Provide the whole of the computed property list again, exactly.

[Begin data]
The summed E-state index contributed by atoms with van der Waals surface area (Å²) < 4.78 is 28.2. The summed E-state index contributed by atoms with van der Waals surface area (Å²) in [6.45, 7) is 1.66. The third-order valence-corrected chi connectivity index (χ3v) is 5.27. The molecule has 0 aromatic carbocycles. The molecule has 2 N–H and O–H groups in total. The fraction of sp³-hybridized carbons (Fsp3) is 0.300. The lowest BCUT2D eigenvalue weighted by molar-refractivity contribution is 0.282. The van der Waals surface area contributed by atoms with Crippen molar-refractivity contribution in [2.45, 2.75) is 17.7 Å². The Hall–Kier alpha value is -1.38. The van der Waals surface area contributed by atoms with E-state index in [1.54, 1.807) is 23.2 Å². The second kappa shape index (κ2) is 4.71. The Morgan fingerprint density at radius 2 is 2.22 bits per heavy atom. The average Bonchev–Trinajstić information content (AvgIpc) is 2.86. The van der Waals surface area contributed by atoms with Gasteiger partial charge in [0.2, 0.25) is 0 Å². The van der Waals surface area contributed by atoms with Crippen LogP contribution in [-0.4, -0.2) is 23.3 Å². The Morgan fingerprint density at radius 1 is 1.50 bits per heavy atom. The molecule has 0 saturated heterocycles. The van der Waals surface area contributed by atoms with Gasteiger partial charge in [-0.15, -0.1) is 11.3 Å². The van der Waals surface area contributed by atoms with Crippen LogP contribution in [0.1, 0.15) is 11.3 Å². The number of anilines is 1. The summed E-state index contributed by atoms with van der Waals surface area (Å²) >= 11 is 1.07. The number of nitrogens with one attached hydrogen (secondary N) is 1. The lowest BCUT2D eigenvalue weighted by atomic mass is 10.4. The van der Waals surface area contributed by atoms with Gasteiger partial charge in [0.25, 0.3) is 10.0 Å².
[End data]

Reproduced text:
The summed E-state index contributed by atoms with van der Waals surface area (Å²) < 4.78 is 28.2. The summed E-state index contributed by atoms with van der Waals surface area (Å²) in [6.45, 7) is 1.66. The third-order valence-corrected chi connectivity index (χ3v) is 5.27. The molecule has 0 aromatic carbocycles. The molecule has 2 N–H and O–H groups in total. The fraction of sp³-hybridized carbons (Fsp3) is 0.300. The lowest BCUT2D eigenvalue weighted by molar-refractivity contribution is 0.282. The van der Waals surface area contributed by atoms with Crippen molar-refractivity contribution in [2.45, 2.75) is 17.7 Å². The Hall–Kier alpha value is -1.38. The van der Waals surface area contributed by atoms with E-state index in [1.54, 1.807) is 23.2 Å². The second kappa shape index (κ2) is 4.71. The Morgan fingerprint density at radius 2 is 2.22 bits per heavy atom. The average Bonchev–Trinajstić information content (AvgIpc) is 2.86. The van der Waals surface area contributed by atoms with Gasteiger partial charge in [0.2, 0.25) is 0 Å². The van der Waals surface area contributed by atoms with Crippen LogP contribution in [-0.4, -0.2) is 23.3 Å². The Morgan fingerprint density at radius 1 is 1.50 bits per heavy atom. The molecule has 0 saturated heterocycles. The van der Waals surface area contributed by atoms with Gasteiger partial charge in [-0.15, -0.1) is 11.3 Å². The van der Waals surface area contributed by atoms with Crippen LogP contribution in [0.1, 0.15) is 11.3 Å². The number of anilines is 1. The summed E-state index contributed by atoms with van der Waals surface area (Å²) >= 11 is 1.07. The number of nitrogens with one attached hydrogen (secondary N) is 1. The lowest BCUT2D eigenvalue weighted by atomic mass is 10.4. The van der Waals surface area contributed by atoms with Gasteiger partial charge in [0.25, 0.3) is 10.0 Å².